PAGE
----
Sena Jive master Stanley Nthenga faces Katelele Ching’oma as the musicians fundraise for the launch of the newly-formed Mgumano wa aSena na aMang’anja.
The event takes place on October 1 at Nyamithambo Arts Palace in Lilongwe.
Nthenga has since said patrons should brace for a lively, but culturally-rich performance as they have known him for.
The musician currently performs with a four-piece acoustic band, but said he will engage electronic guitars so that people jive to his danceable Sena beats.
Said Nthenga: “I am prepared to perform and entertain to the maximum. I have changed direction of my music and I am now performing completely acoustic music which is then amplified.
“But come October 1, I will do electronic music as the people know me for since this event has been organised as a dance event. This event is about promoting my culture and people must expect fireworks.”
He said in the current setup with the four-piece band, he uses Sansi, two acoustic guitars and one percussion to produce 100 percent acoustic music with a touch of Sena rhythms, which he has popularly dubbed Sena Jive.
The organisers have promised to showcase cultural stuff of both the Sena and the Mang’anja ethnic groups, who have merged in the Lower Shire Valley.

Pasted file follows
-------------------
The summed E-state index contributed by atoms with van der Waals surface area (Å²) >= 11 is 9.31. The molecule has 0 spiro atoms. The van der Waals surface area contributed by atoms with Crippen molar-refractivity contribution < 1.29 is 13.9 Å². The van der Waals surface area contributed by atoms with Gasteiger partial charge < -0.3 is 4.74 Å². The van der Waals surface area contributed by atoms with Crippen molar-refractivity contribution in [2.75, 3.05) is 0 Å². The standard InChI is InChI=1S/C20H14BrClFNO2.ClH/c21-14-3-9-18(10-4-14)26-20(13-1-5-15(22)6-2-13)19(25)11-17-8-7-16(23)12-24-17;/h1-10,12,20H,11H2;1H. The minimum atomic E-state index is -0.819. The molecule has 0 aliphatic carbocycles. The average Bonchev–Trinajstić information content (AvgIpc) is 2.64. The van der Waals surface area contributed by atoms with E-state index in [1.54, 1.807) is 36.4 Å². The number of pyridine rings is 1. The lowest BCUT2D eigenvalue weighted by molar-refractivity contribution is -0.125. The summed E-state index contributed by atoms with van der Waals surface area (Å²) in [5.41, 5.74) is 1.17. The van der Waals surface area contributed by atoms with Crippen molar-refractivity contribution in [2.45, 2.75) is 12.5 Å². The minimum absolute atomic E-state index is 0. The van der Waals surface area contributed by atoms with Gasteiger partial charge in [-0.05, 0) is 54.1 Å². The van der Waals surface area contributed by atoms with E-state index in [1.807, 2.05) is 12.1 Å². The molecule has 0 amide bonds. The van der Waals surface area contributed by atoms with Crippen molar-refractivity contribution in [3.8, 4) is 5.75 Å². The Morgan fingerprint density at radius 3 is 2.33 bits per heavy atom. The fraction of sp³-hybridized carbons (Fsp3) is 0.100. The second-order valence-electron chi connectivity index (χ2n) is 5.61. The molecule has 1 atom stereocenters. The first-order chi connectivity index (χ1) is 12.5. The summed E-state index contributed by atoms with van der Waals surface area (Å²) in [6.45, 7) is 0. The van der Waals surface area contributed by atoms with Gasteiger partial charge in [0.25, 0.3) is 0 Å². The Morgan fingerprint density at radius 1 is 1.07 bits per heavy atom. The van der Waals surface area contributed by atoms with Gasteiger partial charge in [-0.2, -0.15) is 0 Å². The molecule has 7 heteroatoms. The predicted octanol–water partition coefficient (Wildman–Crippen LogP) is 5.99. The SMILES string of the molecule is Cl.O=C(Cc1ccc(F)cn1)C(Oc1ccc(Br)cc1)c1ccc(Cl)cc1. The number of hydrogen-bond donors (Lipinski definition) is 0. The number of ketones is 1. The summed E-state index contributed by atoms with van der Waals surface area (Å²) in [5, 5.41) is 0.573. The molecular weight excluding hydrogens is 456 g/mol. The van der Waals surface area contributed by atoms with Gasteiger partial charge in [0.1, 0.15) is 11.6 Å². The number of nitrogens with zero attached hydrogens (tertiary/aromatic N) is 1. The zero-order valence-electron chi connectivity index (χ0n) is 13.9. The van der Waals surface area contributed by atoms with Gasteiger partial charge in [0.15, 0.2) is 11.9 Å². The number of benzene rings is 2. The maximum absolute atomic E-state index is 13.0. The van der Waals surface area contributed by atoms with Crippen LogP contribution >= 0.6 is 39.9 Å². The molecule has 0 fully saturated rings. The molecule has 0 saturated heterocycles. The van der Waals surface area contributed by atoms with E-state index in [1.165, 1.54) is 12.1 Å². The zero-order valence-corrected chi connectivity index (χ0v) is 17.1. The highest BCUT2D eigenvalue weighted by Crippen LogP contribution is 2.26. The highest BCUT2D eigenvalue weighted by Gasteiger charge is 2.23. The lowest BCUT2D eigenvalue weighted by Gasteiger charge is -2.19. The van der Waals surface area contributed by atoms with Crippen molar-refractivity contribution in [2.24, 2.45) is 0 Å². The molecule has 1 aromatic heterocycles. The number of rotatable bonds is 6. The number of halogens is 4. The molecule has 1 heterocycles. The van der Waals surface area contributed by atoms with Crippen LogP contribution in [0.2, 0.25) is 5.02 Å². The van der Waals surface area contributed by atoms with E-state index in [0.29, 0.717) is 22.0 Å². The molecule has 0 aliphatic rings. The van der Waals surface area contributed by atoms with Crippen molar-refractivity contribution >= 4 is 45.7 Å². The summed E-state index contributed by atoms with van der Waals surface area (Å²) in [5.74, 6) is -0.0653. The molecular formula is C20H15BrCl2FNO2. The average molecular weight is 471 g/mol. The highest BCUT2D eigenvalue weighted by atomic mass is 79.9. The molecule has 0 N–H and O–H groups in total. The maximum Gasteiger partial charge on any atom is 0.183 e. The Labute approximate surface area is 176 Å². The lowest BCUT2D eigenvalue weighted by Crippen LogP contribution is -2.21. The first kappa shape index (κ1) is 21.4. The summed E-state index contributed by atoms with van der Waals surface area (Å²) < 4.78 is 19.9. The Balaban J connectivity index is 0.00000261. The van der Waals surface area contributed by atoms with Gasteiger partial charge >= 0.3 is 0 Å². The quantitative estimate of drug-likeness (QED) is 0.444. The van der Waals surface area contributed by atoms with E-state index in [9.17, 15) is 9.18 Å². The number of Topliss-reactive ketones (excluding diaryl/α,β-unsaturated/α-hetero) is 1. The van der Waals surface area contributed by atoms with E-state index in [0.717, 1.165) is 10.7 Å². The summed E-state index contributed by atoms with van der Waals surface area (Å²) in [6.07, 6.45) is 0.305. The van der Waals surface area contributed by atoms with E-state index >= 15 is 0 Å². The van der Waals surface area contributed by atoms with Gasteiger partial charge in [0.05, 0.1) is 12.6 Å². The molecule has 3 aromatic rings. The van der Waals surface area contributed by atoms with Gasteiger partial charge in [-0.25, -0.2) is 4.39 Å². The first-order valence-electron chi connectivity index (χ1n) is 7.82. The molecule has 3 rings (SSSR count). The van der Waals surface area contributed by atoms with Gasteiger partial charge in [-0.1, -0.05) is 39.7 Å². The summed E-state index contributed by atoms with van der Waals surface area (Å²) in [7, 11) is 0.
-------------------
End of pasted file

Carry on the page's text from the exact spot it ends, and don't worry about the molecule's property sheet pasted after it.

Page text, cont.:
Mgumano wa aSena na aMang’anja aims at revitalising cultural practices of the two tribes and prevent their devise due to modernisation which has led people to adopting foreign cultures in the name of education and development.
Fundraising coordinator, Eric Trinta, said respecting useful cultural values is a way to go if the country is to move forward in a wide-range of aspects, including community development.
The Sena people are found in the Lower Shire Valley where they arrived and found the Chewa people who, by virtue of their geographic locality, are called Mang’anja.
The Sena and the Mang’anja intermarried and although the Sena are more pronounced in the region, they do not have a senior chief of their own, falling under Mang’anja traditional leadership.
Trinta said by bringing together Nthenga—a Sena culture advocate—and Ching’oma—from the Mang’anja—they are advocating for the culture which is more pronounced in the Lower Shire.